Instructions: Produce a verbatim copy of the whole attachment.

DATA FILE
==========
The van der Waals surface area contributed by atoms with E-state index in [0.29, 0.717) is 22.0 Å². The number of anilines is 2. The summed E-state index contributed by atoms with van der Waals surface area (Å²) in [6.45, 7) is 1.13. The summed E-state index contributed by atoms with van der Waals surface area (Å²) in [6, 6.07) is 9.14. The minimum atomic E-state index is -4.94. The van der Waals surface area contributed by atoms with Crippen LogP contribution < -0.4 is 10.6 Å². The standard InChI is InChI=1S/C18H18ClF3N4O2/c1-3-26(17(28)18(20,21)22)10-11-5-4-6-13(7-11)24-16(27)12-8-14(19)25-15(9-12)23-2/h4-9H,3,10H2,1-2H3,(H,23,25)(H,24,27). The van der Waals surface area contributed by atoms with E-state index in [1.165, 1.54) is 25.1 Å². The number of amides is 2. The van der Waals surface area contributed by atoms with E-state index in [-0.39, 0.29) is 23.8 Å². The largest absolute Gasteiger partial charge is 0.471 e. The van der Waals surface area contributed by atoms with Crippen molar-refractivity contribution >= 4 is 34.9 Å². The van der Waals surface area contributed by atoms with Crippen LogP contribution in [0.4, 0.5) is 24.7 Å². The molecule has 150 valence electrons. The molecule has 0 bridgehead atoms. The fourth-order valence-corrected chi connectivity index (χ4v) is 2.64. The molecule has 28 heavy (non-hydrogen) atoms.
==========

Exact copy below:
The van der Waals surface area contributed by atoms with E-state index in [0.29, 0.717) is 22.0 Å². The number of anilines is 2. The summed E-state index contributed by atoms with van der Waals surface area (Å²) in [6.45, 7) is 1.13. The summed E-state index contributed by atoms with van der Waals surface area (Å²) in [6, 6.07) is 9.14. The minimum atomic E-state index is -4.94. The van der Waals surface area contributed by atoms with Crippen LogP contribution < -0.4 is 10.6 Å². The standard InChI is InChI=1S/C18H18ClF3N4O2/c1-3-26(17(28)18(20,21)22)10-11-5-4-6-13(7-11)24-16(27)12-8-14(19)25-15(9-12)23-2/h4-9H,3,10H2,1-2H3,(H,23,25)(H,24,27). The van der Waals surface area contributed by atoms with E-state index in [1.165, 1.54) is 25.1 Å². The number of amides is 2. The van der Waals surface area contributed by atoms with E-state index in [-0.39, 0.29) is 23.8 Å². The largest absolute Gasteiger partial charge is 0.471 e. The van der Waals surface area contributed by atoms with Crippen molar-refractivity contribution >= 4 is 34.9 Å². The van der Waals surface area contributed by atoms with Crippen LogP contribution in [0.4, 0.5) is 24.7 Å². The molecule has 150 valence electrons. The molecule has 0 bridgehead atoms. The fourth-order valence-corrected chi connectivity index (χ4v) is 2.64. The molecule has 28 heavy (non-hydrogen) atoms.